• Looting items that the player did not have the high roll for and/or cannot use for the sole purpose of selling or trading it. Sometimes this may be discovered after the fact if that same item (through an in-game trade system, such as the Auction House in World of Warcraft) is later found to be for sale by the player who lied about needing it. This may also occur by misuse of the in-game loot distribution system, by misleading or confusing loot rules, or simply by a lack of established loot rules. Taking advantage of these last two situations is often thought of as a mild offense and may be overlooked as carelessness or poor planning.

Many MMOGs have various loot distribution systems built into the game that attempt to take fairness into account; World of Warcraft, for example, features a time-limited 'trading period' in which any loot can be given to someone else before it's locked to the holder. Some MMOs offer no such 'loot protection', or only offer a very basic system; according, 'loot etiquette' varies from game to game, as does the prevailing attitude toward (and tolerance of) ninja looters.

In games that don't have a loot-protection system in place, ninja looters often earn a negative reputation, particularly in games where a 'group effort' provides the greater reward; chronic and unrepentant ninja looters are frequently 'named-and-shamed' in online communities for disrupting a group by effectively 'stealing' loot that was intended for someone else.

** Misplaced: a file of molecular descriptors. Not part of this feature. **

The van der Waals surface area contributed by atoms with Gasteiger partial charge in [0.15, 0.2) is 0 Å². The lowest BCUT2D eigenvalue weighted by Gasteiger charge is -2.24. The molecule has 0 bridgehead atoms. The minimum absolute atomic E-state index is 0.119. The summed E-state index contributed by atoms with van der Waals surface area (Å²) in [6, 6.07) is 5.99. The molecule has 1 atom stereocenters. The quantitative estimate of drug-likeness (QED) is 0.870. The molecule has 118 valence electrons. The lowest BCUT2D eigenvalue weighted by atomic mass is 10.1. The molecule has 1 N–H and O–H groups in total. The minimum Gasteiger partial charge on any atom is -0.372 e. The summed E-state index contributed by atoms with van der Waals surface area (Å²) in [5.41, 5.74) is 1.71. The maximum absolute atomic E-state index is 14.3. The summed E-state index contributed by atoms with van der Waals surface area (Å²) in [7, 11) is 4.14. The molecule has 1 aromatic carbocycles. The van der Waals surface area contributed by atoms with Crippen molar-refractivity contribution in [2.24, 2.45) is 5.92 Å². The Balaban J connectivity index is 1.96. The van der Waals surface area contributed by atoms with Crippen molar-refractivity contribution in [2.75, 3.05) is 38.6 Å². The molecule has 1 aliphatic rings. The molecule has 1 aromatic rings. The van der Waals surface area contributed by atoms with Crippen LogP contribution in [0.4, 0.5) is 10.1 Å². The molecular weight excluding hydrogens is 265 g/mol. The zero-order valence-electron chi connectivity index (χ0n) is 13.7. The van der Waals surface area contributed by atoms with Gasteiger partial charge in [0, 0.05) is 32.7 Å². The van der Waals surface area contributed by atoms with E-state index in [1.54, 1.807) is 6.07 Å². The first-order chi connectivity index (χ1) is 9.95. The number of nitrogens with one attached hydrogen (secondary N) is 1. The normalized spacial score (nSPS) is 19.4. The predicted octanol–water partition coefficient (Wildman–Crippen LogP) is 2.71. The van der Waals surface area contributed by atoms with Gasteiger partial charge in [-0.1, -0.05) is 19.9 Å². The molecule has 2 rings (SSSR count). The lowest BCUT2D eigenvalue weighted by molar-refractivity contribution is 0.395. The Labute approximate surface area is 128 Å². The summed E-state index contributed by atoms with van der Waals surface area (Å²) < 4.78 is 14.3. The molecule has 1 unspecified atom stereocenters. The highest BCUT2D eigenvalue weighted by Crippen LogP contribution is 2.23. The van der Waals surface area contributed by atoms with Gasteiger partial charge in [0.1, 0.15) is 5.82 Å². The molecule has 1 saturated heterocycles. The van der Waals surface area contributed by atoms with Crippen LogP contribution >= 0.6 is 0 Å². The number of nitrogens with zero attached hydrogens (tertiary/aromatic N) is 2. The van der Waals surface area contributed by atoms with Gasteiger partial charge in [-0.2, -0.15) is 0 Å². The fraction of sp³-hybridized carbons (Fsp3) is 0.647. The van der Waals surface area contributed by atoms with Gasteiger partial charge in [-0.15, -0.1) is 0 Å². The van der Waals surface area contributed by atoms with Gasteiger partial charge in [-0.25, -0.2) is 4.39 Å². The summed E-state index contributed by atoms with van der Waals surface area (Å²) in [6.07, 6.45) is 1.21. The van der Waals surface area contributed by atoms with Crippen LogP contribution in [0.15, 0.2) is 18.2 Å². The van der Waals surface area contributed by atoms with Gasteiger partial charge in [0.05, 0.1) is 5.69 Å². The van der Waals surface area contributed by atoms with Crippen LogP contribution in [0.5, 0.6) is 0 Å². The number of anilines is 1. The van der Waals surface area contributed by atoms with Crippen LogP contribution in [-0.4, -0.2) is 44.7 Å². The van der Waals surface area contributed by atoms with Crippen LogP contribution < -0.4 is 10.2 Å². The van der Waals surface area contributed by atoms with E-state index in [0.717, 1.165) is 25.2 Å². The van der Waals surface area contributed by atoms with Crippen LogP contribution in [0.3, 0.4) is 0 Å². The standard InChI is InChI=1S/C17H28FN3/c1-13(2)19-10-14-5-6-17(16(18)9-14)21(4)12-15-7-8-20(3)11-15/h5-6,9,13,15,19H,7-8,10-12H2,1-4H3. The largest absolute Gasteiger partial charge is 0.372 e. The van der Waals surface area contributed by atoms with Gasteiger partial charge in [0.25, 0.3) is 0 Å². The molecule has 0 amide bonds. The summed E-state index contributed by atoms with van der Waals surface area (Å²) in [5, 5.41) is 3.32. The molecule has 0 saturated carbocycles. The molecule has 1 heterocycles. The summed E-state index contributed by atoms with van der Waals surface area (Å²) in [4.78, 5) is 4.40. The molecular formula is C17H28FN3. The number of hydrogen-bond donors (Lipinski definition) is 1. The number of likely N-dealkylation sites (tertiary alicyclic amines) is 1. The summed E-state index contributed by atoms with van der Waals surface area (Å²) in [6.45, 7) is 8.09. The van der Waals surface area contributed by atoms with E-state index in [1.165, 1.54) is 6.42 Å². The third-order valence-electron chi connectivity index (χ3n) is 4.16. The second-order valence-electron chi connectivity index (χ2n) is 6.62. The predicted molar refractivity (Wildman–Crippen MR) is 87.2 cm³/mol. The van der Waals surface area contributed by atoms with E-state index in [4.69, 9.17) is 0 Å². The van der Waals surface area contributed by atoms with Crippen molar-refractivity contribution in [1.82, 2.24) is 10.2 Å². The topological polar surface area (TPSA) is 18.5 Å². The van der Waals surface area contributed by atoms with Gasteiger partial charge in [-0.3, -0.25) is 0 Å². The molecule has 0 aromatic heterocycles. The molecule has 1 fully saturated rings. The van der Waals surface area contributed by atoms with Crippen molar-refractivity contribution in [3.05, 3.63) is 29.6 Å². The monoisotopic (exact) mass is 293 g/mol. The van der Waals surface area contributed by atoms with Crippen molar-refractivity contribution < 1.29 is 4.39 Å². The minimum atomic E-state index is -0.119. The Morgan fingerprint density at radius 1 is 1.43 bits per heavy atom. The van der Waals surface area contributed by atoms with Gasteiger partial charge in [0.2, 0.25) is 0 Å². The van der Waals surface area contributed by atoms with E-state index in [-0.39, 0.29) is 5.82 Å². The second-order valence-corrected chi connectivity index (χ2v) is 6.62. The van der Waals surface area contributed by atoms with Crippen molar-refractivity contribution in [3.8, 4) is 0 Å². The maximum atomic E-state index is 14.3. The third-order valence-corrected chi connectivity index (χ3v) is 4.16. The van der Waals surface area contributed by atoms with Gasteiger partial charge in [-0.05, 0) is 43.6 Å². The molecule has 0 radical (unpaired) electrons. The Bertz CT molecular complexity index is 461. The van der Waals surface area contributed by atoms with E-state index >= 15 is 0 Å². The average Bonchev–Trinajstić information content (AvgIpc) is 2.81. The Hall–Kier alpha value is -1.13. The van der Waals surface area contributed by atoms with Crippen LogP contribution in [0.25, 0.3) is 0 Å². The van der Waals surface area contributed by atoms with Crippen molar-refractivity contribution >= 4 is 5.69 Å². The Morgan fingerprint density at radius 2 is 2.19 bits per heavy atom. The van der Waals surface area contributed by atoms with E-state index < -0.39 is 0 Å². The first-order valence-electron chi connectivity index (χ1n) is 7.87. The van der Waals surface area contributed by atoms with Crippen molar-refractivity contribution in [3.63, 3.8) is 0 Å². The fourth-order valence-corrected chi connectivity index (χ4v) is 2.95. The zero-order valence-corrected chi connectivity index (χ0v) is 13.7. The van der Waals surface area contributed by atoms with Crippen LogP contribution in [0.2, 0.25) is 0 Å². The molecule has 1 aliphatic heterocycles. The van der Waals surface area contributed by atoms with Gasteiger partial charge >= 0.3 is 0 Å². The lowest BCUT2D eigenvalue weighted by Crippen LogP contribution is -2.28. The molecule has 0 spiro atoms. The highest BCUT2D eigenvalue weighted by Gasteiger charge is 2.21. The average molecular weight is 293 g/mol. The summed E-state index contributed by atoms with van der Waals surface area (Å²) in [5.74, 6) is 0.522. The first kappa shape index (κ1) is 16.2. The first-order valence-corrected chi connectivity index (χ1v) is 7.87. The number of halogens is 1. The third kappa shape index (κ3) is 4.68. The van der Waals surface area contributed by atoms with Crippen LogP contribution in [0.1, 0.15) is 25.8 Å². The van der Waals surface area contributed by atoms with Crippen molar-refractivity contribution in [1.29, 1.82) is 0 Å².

The term "scavenging" is used when referring to the process of acquiring loot other players have not picked up, often purposely so, without actually helping them defeat the enemies. By means of scavenging, players may acquire gear they would not have access to by means of their own prowess. Players known to scavenge are called scavengers. Scavenging may be seen as a nuisance by some players, yet the scavenger is normally tolerated if he lets the active players pick their loot first, but this can also turn against them as most loot left behind is useless, "low gold" (low in-game value) items. For example, in RuneScape, the bones of a slain monster are normally left behind, which most other people are welcome to take when they become visible.

Scavenging often occurs in levels where risk is minimal (e. g. the level has been cleared already and there will be no respawns) and lots of neglected loot can be obtained, a practice prefigured in literature by Les Miserables' Thénardier. A prime example for this is the secret "cow" level in Diablo II, where low level players will often come in to scavenge after the level has been cleared by high level players. The neglected loot is often weak or worthless to the players who cleared it but extremely powerful and valuable to starting players.


  1. ^ a b "'City of Heroes' is a massively entertaining online success". Milwaukee Journal Sentinel. August 31, 2004. p. 3E. Retrieved Jan 31, 2010.
  2. ^ 'MMORPG Etiquette – Do’s and Dont’s of MMORPGs'